Göbekli Tepe
Göbekli Tepe archaeology siteTeomancimit/CC

What is believed to be the world's oldest pictograph has been discovered at the 12,000-year-old archaeological site of Göbekli Tepe in the Anatolia Region of Turkey.

The scene on the obelisk shows a human head in a vulture wing with the rest of the body below – experts believe it is an image of a sky burial.

A sky burial involves leaving bodies of the dead outside for birds and other animals to come and eat. They still take place in the Chinese provinces of Tibet, Qinghai, and Inner Mongolia and in Mongolia, with those who practice it believing the dead person's soul will go into the sky.

According to Hurriyet Daily News, two obelisks were found opposite each other and were shaped like the letter T. They were surrounded by small round obelisks.

Müslüm Ercan, director of the Şanlıurfa Museum and head of the Göbekli Tepe excavation, told the website: "The scene on the obelisk unearthed in Göbekli Tepe could be construed as the first pictograph because it depicts an event thematically. It depicts a human head in the wing of a vulture and a headless human body under the stela.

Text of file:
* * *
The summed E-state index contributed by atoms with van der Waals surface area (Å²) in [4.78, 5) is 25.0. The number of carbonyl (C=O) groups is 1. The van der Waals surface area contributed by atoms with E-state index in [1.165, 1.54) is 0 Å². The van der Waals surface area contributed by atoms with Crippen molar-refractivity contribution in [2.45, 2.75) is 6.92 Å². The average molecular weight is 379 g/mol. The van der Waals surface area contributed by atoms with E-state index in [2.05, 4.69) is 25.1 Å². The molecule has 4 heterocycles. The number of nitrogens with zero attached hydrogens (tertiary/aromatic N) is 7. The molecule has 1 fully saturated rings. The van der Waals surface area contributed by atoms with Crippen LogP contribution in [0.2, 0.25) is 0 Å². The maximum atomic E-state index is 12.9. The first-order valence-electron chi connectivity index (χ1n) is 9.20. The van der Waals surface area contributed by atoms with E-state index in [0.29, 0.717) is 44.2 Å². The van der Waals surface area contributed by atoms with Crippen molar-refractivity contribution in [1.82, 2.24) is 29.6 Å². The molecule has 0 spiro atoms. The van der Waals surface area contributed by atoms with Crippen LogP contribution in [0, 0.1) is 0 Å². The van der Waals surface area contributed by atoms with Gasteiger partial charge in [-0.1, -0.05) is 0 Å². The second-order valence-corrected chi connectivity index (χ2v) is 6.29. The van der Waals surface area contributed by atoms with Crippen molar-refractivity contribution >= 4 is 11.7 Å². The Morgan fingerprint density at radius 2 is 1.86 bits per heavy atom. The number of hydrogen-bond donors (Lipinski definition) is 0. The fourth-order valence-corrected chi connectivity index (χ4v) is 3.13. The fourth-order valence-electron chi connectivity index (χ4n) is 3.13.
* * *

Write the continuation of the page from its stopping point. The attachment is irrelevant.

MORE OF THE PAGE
Göbekli Tepe
The site is about 12,000 years old and was a religious centre.Şanlıurfa Museum/Facebook

"There are various figures like cranes and scorpions around this figure. This is the portrayal of a moment; it could be the first example of pictograph. They are not random figures. We see this type of thing portrayal on the walls in 6,000-5,000 BC in Çatalhöyük [in modern-day western Turkey]."

Discussing sky burials, he added: "There were no graves 12,000 years ago. The dead bodies were left outdoors and raptors ate them. In this way, people believed the soul goes to the sky."

Göbekli Tepe was once a religious centre with 23 temples in the area. Ercan said the obelisks symbolise the sacred beings worshiped at the time: "People of this era used to gather in these temples at a certain time of the year to take vows and worship. After this ceremony, they returned to the plains, their living spaces."

It is home to the world's oldest temple, with two phases of ritual use going back to the 10th century BC, but topographic scans suggest there are more ancient structures possibly dating back 15,000 years.